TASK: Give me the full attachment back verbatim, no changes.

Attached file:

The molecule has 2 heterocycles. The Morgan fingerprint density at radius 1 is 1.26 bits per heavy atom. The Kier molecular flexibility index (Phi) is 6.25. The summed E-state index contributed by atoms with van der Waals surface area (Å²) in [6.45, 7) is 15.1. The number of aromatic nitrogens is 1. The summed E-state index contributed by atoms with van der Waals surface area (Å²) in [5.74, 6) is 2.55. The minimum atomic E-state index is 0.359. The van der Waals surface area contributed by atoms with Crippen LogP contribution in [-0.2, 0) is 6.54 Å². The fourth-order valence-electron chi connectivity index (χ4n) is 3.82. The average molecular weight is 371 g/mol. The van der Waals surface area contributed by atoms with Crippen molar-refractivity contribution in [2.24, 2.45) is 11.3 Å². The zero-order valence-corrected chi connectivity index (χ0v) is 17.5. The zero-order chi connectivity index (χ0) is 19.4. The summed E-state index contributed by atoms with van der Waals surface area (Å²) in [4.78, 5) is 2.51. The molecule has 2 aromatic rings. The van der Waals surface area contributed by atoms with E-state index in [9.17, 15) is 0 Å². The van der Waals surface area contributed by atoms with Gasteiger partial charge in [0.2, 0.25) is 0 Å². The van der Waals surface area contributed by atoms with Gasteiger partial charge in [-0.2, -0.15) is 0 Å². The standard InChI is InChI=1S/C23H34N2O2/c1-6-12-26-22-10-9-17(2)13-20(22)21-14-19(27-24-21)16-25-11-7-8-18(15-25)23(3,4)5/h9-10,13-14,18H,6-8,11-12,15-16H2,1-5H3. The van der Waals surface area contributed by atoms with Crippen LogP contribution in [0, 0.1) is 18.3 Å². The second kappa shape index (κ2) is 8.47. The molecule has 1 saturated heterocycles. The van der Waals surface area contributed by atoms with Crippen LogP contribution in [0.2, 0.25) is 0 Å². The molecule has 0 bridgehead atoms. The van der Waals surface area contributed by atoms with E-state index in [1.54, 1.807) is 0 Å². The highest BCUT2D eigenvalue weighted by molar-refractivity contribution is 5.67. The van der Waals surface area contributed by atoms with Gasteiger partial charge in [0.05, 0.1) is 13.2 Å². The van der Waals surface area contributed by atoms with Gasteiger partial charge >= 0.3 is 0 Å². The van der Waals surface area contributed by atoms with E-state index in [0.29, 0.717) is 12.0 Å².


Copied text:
The molecule has 2 heterocycles. The Morgan fingerprint density at radius 1 is 1.26 bits per heavy atom. The Kier molecular flexibility index (Phi) is 6.25. The summed E-state index contributed by atoms with van der Waals surface area (Å²) in [6.45, 7) is 15.1. The number of aromatic nitrogens is 1. The summed E-state index contributed by atoms with van der Waals surface area (Å²) in [5.74, 6) is 2.55. The minimum atomic E-state index is 0.359. The van der Waals surface area contributed by atoms with Crippen LogP contribution in [-0.2, 0) is 6.54 Å². The fourth-order valence-electron chi connectivity index (χ4n) is 3.82. The average molecular weight is 371 g/mol. The van der Waals surface area contributed by atoms with Crippen molar-refractivity contribution in [2.24, 2.45) is 11.3 Å². The zero-order valence-corrected chi connectivity index (χ0v) is 17.5. The zero-order chi connectivity index (χ0) is 19.4. The summed E-state index contributed by atoms with van der Waals surface area (Å²) in [4.78, 5) is 2.51. The molecule has 2 aromatic rings. The van der Waals surface area contributed by atoms with E-state index in [9.17, 15) is 0 Å². The van der Waals surface area contributed by atoms with Gasteiger partial charge in [0.2, 0.25) is 0 Å². The van der Waals surface area contributed by atoms with Gasteiger partial charge in [-0.2, -0.15) is 0 Å². The standard InChI is InChI=1S/C23H34N2O2/c1-6-12-26-22-10-9-17(2)13-20(22)21-14-19(27-24-21)16-25-11-7-8-18(15-25)23(3,4)5/h9-10,13-14,18H,6-8,11-12,15-16H2,1-5H3. The van der Waals surface area contributed by atoms with Crippen LogP contribution in [0, 0.1) is 18.3 Å². The second kappa shape index (κ2) is 8.47. The molecule has 1 saturated heterocycles. The van der Waals surface area contributed by atoms with Crippen LogP contribution in [0.2, 0.25) is 0 Å². The molecule has 0 bridgehead atoms. The van der Waals surface area contributed by atoms with E-state index in [1.54, 1.807) is 0 Å². The highest BCUT2D eigenvalue weighted by molar-refractivity contribution is 5.67. The van der Waals surface area contributed by atoms with Gasteiger partial charge in [0.05, 0.1) is 13.2 Å². The van der Waals surface area contributed by atoms with Gasteiger partial charge >= 0.3 is 0 Å². The van der Waals surface area contributed by atoms with E-state index in [0.29, 0.717) is 12.0 Å².